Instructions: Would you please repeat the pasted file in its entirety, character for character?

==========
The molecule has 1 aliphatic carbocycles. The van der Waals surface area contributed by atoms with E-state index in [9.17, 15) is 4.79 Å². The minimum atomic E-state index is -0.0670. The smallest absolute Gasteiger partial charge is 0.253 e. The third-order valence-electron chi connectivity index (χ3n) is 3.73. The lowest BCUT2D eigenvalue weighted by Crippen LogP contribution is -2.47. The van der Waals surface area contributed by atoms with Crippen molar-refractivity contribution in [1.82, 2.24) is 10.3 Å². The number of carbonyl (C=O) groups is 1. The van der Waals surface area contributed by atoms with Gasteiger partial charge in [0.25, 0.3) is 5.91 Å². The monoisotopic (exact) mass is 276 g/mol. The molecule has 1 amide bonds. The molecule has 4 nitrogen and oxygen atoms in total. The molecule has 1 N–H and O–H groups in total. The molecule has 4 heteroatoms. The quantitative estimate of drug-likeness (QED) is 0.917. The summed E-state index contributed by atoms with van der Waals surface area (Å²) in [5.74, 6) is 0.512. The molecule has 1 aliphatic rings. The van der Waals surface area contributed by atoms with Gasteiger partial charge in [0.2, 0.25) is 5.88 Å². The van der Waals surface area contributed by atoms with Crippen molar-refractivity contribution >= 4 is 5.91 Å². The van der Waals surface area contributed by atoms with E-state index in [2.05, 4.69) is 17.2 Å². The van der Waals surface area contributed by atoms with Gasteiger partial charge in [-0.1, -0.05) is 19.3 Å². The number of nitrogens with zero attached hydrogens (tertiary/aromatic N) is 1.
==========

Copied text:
The molecule has 1 aliphatic carbocycles. The van der Waals surface area contributed by atoms with E-state index in [9.17, 15) is 4.79 Å². The minimum atomic E-state index is -0.0670. The smallest absolute Gasteiger partial charge is 0.253 e. The third-order valence-electron chi connectivity index (χ3n) is 3.73. The lowest BCUT2D eigenvalue weighted by Crippen LogP contribution is -2.47. The van der Waals surface area contributed by atoms with Crippen molar-refractivity contribution in [1.82, 2.24) is 10.3 Å². The number of carbonyl (C=O) groups is 1. The van der Waals surface area contributed by atoms with Gasteiger partial charge in [0.25, 0.3) is 5.91 Å². The monoisotopic (exact) mass is 276 g/mol. The molecule has 1 amide bonds. The molecule has 4 nitrogen and oxygen atoms in total. The molecule has 1 N–H and O–H groups in total. The molecule has 4 heteroatoms. The quantitative estimate of drug-likeness (QED) is 0.917. The summed E-state index contributed by atoms with van der Waals surface area (Å²) in [5.74, 6) is 0.512. The molecule has 1 aliphatic rings. The van der Waals surface area contributed by atoms with Gasteiger partial charge in [0.2, 0.25) is 5.88 Å². The van der Waals surface area contributed by atoms with Crippen molar-refractivity contribution >= 4 is 5.91 Å². The van der Waals surface area contributed by atoms with E-state index in [2.05, 4.69) is 17.2 Å². The van der Waals surface area contributed by atoms with Gasteiger partial charge in [-0.1, -0.05) is 19.3 Å². The number of nitrogens with zero attached hydrogens (tertiary/aromatic N) is 1.